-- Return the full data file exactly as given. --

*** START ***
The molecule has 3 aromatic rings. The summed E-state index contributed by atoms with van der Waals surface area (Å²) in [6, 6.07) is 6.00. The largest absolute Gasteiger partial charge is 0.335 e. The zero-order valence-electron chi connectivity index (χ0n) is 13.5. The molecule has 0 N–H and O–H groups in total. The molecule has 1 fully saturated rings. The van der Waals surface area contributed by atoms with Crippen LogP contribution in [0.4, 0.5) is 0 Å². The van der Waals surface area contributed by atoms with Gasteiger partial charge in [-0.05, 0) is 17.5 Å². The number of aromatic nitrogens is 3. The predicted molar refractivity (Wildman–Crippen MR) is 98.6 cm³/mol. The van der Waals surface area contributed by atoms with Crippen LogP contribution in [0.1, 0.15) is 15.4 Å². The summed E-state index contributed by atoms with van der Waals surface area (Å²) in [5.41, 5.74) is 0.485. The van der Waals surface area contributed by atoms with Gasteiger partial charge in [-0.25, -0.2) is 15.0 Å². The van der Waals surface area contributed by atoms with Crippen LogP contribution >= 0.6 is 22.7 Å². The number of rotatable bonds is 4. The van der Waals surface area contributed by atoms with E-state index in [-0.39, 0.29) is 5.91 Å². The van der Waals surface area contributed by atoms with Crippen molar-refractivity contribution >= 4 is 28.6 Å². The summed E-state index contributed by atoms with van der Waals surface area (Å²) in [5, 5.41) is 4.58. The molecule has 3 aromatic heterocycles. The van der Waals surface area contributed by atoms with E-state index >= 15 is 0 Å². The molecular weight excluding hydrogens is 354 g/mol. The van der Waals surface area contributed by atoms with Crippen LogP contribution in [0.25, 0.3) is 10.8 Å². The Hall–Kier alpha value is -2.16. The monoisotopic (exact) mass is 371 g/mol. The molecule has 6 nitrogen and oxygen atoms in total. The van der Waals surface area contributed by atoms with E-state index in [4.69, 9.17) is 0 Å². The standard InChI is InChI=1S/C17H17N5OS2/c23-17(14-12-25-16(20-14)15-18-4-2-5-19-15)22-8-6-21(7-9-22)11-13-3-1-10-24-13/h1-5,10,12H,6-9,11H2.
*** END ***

The molecule has 3 aromatic rings. The summed E-state index contributed by atoms with van der Waals surface area (Å²) in [6, 6.07) is 6.00. The largest absolute Gasteiger partial charge is 0.335 e. The zero-order valence-electron chi connectivity index (χ0n) is 13.5. The molecule has 0 N–H and O–H groups in total. The molecule has 1 fully saturated rings. The van der Waals surface area contributed by atoms with Crippen LogP contribution in [0.4, 0.5) is 0 Å². The van der Waals surface area contributed by atoms with Gasteiger partial charge in [-0.05, 0) is 17.5 Å². The number of aromatic nitrogens is 3. The predicted molar refractivity (Wildman–Crippen MR) is 98.6 cm³/mol. The van der Waals surface area contributed by atoms with Crippen LogP contribution in [0.1, 0.15) is 15.4 Å². The summed E-state index contributed by atoms with van der Waals surface area (Å²) in [5.41, 5.74) is 0.485. The van der Waals surface area contributed by atoms with Gasteiger partial charge in [-0.25, -0.2) is 15.0 Å². The van der Waals surface area contributed by atoms with Crippen LogP contribution >= 0.6 is 22.7 Å². The number of rotatable bonds is 4. The van der Waals surface area contributed by atoms with E-state index in [-0.39, 0.29) is 5.91 Å². The van der Waals surface area contributed by atoms with Crippen molar-refractivity contribution >= 4 is 28.6 Å². The summed E-state index contributed by atoms with van der Waals surface area (Å²) in [5, 5.41) is 4.58. The molecule has 3 aromatic heterocycles. The van der Waals surface area contributed by atoms with E-state index >= 15 is 0 Å². The molecular weight excluding hydrogens is 354 g/mol. The van der Waals surface area contributed by atoms with Crippen LogP contribution in [0.25, 0.3) is 10.8 Å². The Hall–Kier alpha value is -2.16. The monoisotopic (exact) mass is 371 g/mol. The molecule has 6 nitrogen and oxygen atoms in total. The van der Waals surface area contributed by atoms with E-state index in [4.69, 9.17) is 0 Å². The standard InChI is InChI=1S/C17H17N5OS2/c23-17(14-12-25-16(20-14)15-18-4-2-5-19-15)22-8-6-21(7-9-22)11-13-3-1-10-24-13/h1-5,10,12H,6-9,11H2.